The article examines the European Patent Office and how the political economy of intellectual property policy helps to explain the observed sluggishness of European patent filing activity compared to the US and Japan. The analysis also focuses on intellectual property (IP) policy tensions regarding the protection versus the dissemination of 1P. The article shows that the protection function of the European Patent Office (EPO) is driven increasingly by big business pressure (from European and US multinationals) to improve pendency rates and lower costs. On the other hand, regarding the dissemination function, the EPO and national patent offices are under greater pressure to enhance awareness of IP rights and IP knowledge to interests, such as small business, that are more dispersed and weak. The analysis further shows that the relations between the EPO and national offices exhibit a delicate balance between co-operation and competition, financial viability and fee sharing, and concerns about translation and the language of commerce and the survival of national offices.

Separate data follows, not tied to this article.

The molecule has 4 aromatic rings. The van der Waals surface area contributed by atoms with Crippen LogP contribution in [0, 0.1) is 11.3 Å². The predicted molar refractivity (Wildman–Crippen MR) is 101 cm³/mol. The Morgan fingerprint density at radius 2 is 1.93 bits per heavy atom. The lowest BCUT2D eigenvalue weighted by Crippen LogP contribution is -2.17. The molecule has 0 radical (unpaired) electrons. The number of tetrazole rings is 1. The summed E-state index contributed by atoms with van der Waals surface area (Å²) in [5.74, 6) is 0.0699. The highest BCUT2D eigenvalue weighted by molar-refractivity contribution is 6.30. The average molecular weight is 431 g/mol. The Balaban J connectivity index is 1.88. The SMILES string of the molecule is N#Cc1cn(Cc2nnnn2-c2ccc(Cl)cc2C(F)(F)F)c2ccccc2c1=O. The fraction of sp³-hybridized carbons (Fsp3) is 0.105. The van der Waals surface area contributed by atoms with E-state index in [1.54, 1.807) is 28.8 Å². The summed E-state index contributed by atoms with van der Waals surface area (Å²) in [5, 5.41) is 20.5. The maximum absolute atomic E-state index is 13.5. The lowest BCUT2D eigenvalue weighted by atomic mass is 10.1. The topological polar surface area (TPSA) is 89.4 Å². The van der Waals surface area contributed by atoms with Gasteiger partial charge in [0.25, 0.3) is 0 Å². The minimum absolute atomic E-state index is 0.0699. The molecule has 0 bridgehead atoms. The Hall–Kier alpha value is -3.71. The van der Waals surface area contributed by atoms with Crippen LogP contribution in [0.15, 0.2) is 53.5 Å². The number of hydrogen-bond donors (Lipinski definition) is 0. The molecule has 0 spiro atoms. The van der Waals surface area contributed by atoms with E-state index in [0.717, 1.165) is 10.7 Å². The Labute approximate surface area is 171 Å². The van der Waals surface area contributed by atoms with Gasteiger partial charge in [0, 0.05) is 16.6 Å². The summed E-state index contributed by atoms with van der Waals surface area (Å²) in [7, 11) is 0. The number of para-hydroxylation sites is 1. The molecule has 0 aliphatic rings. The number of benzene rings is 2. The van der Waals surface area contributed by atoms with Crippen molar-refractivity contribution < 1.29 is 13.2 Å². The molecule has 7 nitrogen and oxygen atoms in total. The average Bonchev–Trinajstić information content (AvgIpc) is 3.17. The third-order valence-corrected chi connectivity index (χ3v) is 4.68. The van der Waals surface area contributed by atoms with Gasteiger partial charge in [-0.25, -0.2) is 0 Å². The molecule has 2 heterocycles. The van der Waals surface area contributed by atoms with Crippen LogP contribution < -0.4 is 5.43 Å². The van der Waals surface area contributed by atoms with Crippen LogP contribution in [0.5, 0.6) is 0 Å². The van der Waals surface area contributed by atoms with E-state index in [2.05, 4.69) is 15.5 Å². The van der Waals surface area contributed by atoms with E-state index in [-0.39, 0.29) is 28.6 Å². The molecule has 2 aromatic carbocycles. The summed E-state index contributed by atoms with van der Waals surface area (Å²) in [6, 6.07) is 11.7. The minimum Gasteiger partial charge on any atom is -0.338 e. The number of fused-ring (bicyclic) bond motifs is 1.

Additional Metadata
Keywords Business interests, European Patent Office, Industrial policy, Innovation policy, Intellectual property policy, Patent policy
Persistent URL dx.doi.org/10.1080/13501769780000061
Journal Journal of European Public Policy
Citation
Doern, G.B. (1997). The european patent office and the political economy of european intellectual property policy. Journal of European Public Policy, 4(3), 388–403. doi:10.1080/13501769780000061